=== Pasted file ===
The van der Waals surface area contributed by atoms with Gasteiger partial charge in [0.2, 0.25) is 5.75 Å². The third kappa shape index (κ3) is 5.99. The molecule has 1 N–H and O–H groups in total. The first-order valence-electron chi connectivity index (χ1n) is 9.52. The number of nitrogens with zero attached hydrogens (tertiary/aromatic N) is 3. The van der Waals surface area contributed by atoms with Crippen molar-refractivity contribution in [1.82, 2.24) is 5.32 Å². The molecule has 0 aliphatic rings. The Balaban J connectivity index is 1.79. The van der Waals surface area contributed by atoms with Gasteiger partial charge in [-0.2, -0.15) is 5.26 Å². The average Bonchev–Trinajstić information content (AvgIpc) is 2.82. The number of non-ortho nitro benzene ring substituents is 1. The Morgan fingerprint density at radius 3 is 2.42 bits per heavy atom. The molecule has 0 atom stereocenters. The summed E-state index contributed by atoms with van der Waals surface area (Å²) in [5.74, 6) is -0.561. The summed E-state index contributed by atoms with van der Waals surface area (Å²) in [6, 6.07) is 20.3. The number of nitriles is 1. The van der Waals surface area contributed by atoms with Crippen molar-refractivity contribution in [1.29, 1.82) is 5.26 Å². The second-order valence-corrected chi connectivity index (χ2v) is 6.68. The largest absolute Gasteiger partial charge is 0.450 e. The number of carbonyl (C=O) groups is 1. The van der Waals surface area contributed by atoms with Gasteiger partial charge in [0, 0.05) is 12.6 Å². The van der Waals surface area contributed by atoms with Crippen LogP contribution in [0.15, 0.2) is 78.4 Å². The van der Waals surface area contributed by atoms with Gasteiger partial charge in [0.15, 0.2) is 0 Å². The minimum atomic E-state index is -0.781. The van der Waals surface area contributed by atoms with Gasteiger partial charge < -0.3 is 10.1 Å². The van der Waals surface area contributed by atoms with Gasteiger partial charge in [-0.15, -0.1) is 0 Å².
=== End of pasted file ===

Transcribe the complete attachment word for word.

The van der Waals surface area contributed by atoms with Gasteiger partial charge in [0.2, 0.25) is 5.75 Å². The third kappa shape index (κ3) is 5.99. The molecule has 1 N–H and O–H groups in total. The first-order valence-electron chi connectivity index (χ1n) is 9.52. The number of nitrogens with zero attached hydrogens (tertiary/aromatic N) is 3. The van der Waals surface area contributed by atoms with Crippen molar-refractivity contribution in [1.82, 2.24) is 5.32 Å². The molecule has 0 aliphatic rings. The Balaban J connectivity index is 1.79. The van der Waals surface area contributed by atoms with Gasteiger partial charge in [-0.2, -0.15) is 5.26 Å². The average Bonchev–Trinajstić information content (AvgIpc) is 2.82. The number of non-ortho nitro benzene ring substituents is 1. The Morgan fingerprint density at radius 3 is 2.42 bits per heavy atom. The molecule has 0 atom stereocenters. The summed E-state index contributed by atoms with van der Waals surface area (Å²) in [5.74, 6) is -0.561. The summed E-state index contributed by atoms with van der Waals surface area (Å²) in [6, 6.07) is 20.3. The number of nitriles is 1. The van der Waals surface area contributed by atoms with Crippen molar-refractivity contribution in [1.29, 1.82) is 5.26 Å². The second-order valence-corrected chi connectivity index (χ2v) is 6.68. The largest absolute Gasteiger partial charge is 0.450 e. The number of carbonyl (C=O) groups is 1. The van der Waals surface area contributed by atoms with Gasteiger partial charge in [0, 0.05) is 12.6 Å². The van der Waals surface area contributed by atoms with Crippen LogP contribution in [0.15, 0.2) is 78.4 Å². The van der Waals surface area contributed by atoms with Gasteiger partial charge in [0.15, 0.2) is 0 Å². The minimum atomic E-state index is -0.781. The van der Waals surface area contributed by atoms with Gasteiger partial charge < -0.3 is 10.1 Å². The van der Waals surface area contributed by atoms with Gasteiger partial charge in [-0.15, -0.1) is 0 Å².